Flames Out Within Half Hour at Fukushima's No. 4 Reactor

  @ibtimes on March 15 2011 10:12 PM
Q+A: Risks at each reactor of Japan's stricken plant
Tokyo Electric Power Co.'s Fukushima Daiichi Nuclear Plant No.4 reactor is seen in this aerial view October 2008 file photo in Fukushima Prefecture, northeastern Japan. REUTERS

A fire broke out once again early Wednesday but no flames were visible a half hour later at Fukushima power plant No. 1's No. 4 reactor, Tokyo Electric Power Co. said.

TEPCO said one option it was considering to cool the power plant's nuclear fuel rods was to spray boric acid on them by helicopter, according to Kyodo News.

TEPCO said workers could not see flames from several dozen meters away, according to Japan public broadcaster NHK. The company said workers could not get closer to the location because the radiation level is here there.

The company said it was not clear why the fire had gone out on its own and the cause was not clear. 

A worker at the plant saw the fire at 5:45 a.m. on the fourth floor of the reactor's building, according to Kyodo News. The plant operator said it had reported the incident to firefighters and local governments.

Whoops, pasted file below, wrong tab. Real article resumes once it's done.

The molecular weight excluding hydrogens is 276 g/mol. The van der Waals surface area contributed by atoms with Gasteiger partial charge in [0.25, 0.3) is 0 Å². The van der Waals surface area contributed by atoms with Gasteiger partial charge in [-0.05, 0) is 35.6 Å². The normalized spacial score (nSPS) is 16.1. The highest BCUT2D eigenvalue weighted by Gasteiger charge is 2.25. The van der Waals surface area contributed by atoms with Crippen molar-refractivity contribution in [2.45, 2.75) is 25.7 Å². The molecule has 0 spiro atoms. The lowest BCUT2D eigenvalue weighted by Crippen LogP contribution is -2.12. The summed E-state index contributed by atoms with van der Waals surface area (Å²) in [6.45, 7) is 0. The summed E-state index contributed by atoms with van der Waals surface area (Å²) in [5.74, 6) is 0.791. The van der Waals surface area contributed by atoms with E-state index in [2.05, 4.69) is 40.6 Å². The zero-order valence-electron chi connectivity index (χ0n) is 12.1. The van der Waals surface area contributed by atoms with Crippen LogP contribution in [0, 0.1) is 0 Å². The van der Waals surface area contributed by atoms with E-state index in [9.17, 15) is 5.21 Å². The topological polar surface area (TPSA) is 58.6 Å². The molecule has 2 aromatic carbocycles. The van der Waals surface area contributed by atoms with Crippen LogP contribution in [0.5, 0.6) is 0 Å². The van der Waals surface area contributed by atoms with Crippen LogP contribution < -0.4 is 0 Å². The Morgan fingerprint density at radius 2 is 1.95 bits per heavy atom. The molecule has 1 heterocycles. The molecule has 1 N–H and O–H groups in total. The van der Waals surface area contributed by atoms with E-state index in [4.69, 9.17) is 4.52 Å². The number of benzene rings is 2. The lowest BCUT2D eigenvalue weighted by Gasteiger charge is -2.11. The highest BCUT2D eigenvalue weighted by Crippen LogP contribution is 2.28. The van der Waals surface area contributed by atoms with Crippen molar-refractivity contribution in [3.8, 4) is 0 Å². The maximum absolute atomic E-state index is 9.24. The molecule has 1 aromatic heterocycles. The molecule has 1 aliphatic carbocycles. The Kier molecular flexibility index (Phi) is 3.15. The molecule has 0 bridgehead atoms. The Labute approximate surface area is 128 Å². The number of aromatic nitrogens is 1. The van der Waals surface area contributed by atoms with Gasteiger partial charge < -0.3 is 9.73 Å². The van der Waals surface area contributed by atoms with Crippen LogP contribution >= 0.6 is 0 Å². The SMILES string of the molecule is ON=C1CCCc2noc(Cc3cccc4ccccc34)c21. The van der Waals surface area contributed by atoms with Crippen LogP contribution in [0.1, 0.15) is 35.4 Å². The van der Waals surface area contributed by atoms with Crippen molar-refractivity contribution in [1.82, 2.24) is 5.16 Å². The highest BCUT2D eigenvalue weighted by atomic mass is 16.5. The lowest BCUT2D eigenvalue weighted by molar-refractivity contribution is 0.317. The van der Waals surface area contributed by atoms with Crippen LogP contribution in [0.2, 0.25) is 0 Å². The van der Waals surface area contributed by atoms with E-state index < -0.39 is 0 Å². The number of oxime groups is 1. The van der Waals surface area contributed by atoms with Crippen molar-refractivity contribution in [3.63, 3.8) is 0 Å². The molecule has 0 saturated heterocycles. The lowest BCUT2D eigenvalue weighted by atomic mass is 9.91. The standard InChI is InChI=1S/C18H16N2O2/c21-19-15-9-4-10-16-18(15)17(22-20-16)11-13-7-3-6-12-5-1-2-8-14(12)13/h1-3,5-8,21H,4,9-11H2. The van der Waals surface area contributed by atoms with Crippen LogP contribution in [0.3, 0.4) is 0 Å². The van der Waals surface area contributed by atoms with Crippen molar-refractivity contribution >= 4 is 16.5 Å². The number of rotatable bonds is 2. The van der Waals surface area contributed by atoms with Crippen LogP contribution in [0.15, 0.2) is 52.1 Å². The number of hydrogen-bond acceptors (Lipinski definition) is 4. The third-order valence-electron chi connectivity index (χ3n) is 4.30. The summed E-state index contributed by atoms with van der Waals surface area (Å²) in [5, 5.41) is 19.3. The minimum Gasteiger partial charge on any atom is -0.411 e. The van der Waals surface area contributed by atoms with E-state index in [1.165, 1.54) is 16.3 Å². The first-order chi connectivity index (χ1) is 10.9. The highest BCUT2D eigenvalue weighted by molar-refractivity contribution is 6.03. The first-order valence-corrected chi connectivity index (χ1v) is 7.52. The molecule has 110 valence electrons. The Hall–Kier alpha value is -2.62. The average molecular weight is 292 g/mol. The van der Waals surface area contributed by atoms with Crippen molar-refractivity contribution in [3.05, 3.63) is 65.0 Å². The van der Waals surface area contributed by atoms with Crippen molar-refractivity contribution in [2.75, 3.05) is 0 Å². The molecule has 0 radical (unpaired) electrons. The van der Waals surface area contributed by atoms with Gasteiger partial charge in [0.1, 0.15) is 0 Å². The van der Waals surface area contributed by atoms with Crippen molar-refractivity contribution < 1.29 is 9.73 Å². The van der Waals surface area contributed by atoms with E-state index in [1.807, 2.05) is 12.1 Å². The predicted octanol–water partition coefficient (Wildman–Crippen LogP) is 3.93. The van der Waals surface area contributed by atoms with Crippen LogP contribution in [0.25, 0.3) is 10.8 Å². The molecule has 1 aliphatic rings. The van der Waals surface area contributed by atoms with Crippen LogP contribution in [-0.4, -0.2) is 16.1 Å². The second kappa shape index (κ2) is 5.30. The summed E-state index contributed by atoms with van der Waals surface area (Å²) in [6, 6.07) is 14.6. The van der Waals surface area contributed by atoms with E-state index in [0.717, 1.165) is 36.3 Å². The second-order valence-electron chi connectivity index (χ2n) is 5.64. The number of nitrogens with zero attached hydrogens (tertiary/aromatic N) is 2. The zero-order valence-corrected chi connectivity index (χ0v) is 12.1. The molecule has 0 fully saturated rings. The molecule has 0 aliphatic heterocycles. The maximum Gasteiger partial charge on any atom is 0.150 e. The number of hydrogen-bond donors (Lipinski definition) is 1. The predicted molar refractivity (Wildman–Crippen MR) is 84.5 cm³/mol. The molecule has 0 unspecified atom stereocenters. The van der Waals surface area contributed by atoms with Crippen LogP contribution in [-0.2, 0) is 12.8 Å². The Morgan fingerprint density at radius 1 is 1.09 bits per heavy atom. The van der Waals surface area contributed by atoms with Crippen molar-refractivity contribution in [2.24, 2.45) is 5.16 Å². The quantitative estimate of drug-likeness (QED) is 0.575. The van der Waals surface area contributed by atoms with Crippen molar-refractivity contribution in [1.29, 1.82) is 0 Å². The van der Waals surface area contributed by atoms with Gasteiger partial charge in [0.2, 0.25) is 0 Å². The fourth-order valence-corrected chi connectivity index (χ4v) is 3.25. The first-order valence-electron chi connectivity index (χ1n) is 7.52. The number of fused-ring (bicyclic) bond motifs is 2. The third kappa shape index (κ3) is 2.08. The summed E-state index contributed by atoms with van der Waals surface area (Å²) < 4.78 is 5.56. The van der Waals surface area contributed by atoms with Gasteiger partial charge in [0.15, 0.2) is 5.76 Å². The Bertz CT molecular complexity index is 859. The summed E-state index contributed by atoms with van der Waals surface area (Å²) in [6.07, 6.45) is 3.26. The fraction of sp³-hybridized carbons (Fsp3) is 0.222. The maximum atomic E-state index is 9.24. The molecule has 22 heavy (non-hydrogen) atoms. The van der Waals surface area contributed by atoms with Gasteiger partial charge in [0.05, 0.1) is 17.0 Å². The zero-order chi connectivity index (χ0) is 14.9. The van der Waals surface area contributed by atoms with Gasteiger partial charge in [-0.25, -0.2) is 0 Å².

The location was the same place where there it was believed to be a hydrogen explosion which caused a fire Tuesday morning.

Earlier, engineers had shown concern that two more reactors at the Fukushima Dai-ichi complex may have become unstable.

Plant operators were considering the removal of panels from units 5 and 6 reactor buildings to prevent a possible buildup of hydrogen, the International Atomic Energy Agency (IAEA) said in a statement.

It was a buildup of hydrogen at units 1, 2, and 3 that led to explosions at the Dai-ichi facilities in recent days.

Units 5 and 6 at the plant were reportedly filled will nuclear fuel but not in production when the huge quake and tsunami struck. Initially, they were regarded as stable, but last night nuclear officials in Japan warned temperatures were rising.

The power for cooling is not working well and the temperature is gradually rising, so it is necessary to control it, said Chief Cabinet Secretary Yukio Edano.

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